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NHS Supply Chain welcomes the release of DEFRA’s ‘Plan for Public Procurement’.

Tuesday 29 July 2014


NHS Supply Chain welcomes the publication of DEFRA’s ‘Plan for Public Procurement.’ Stephanie Gibney, Ethical and Sustainability Manager at NHS Supply Chain explains, “We have a commitment to ‘responsible nutrition and responsible food sourcing’ within our Sustainable Development Strategy 2013-2016. We also have a commitment to promote Government Buying Standards for Food and Catering and encourage uptake with NHS Trusts as one of the largest suppliers of food to the NHS.”

NHS Supply Chain has a wide variety of food framework agreements within their portfolio which are essentially food procurement only and do not have a service provision. Food sales are £155m annually (including £38m for the School Fruit and Vegetable Scheme which we run on behalf of the Department of Health) and as a major supplier of food to the NHS, NHS Supply Chain account’s for approximately 25% of NHS Trust food supplies.

SMEs currently represent 28%1 of NHS Supply Chain’s sales and in the food category there is already a strong participation from local and regional SMEs supplying to trusts in their area.

NHS Supply Chain has established a network of approximately 30 regional and local SMEs delivering local sourced fresh produce to hospitals in their vicinity through the Fresh Fruit and Vegetables Framework. NHS Supply Chain also has a framework agreement in place for meat and poultry with a similar number of regional SMEs and a milk, dairy and bread framework agreement with a network of over 20 SMEs supplying these products to hospitals.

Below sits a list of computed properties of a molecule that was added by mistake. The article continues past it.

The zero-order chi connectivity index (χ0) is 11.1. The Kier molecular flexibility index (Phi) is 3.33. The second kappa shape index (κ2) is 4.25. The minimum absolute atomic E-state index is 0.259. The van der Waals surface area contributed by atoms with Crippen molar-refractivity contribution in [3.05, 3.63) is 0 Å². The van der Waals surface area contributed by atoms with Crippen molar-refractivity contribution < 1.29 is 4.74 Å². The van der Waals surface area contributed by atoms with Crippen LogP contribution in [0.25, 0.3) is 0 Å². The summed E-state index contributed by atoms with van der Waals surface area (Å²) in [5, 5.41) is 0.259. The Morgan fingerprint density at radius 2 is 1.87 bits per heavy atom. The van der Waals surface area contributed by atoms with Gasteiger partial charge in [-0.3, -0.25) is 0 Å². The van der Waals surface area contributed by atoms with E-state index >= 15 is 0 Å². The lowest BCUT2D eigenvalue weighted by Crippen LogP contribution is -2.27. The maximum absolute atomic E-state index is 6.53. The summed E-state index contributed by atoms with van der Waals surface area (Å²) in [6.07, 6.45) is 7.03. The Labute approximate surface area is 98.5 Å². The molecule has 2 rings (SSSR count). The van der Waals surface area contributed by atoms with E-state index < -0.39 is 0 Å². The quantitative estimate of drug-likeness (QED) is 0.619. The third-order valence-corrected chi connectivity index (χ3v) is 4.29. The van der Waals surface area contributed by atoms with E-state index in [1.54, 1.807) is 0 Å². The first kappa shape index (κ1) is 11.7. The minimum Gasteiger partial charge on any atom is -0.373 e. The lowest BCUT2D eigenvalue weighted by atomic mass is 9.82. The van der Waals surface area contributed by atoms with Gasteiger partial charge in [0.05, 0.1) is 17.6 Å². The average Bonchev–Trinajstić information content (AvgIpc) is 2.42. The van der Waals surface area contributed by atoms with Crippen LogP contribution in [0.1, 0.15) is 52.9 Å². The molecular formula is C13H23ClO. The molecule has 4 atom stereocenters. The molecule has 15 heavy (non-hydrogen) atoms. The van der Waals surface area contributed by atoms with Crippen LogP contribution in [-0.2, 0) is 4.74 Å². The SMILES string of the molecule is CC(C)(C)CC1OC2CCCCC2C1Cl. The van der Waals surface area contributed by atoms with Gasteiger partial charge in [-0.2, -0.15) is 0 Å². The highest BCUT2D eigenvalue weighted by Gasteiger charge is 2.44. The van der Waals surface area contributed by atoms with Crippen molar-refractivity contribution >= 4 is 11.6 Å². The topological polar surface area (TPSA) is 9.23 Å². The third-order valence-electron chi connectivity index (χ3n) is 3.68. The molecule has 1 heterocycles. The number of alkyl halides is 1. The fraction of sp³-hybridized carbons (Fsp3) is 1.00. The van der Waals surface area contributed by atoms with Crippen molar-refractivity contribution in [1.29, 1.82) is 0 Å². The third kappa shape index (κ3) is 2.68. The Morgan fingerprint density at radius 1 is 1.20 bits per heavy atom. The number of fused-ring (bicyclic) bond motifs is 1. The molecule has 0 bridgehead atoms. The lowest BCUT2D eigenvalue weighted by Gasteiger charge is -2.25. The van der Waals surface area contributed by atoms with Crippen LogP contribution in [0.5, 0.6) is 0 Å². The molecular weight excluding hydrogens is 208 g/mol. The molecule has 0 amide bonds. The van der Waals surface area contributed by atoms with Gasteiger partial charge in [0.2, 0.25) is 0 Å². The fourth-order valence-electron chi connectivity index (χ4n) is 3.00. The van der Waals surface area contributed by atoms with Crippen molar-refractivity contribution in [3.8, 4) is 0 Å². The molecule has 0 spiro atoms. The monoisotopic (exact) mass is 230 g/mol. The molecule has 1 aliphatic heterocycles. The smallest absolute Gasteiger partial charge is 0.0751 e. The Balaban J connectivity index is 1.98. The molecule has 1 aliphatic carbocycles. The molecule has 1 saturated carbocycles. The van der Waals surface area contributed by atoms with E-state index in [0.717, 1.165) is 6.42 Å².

Sustainability and food frameworks

NHS Supply Chain food frameworks are about delivering value to the NHS and enhancing sustainability and nutritional credentials of food procured where relevant. “Our food contracts are national frameworks which are multi supplier and provide comprehensive choice to the NHS with a good geographical spread of awards enabling local to trust supply where possible (i.e. within a 50 mile radius of the hospital) thereby reducing food miles. An increasing number of NHS Trusts prefer to work with local, SME and more customer-focussed suppliers,” says Rachel Repper, Trading Director, NHS Supply Chain Business Development.

All NHS Supply Chain food contracts are underpinned by a technical services contract through STS. STS ensure our food framework agreements are covered by an audit process that provides our customer base with due diligence with regard to food safety. Food suppliers cannot supply trusts under NHS Supply Chain frameworks without having a valid NHS Code of Practice accreditation.

A key element of the toolkit within the ‘Plan for Public Procurement’ is the adoption of Government Buying Standards for Food and Catering (GBSF).

“Although not mandated to adopt GBSF NHS Supply Chain has a strong commitment to support the Government Buying Standards in the letting of our contracts, through our supplier relationships and in our engagement with NHS customers. This support has involved working with our suppliers to understand levels of compliance with GBSF, making the information visible and transparent to our customers so it can inform their procurement decision and encouraging uptake of products which support GBSF as a way of delivering sustainable value to the NHS,” explains Stephanie Gibney. “The ‘Plan for Public Procurement’ builds on existing engagement with our food suppliers on GBSF and will only enhance the importance of this on-going piece of work.”

The ‘Plan for Public Procurement’ also complements the work of the Hospital Food Standards Panel which NHS Supply Chain have been a part of through the expert reference group on Sustainability, Food Waste and Animal Welfare.

The Balanced Scorecard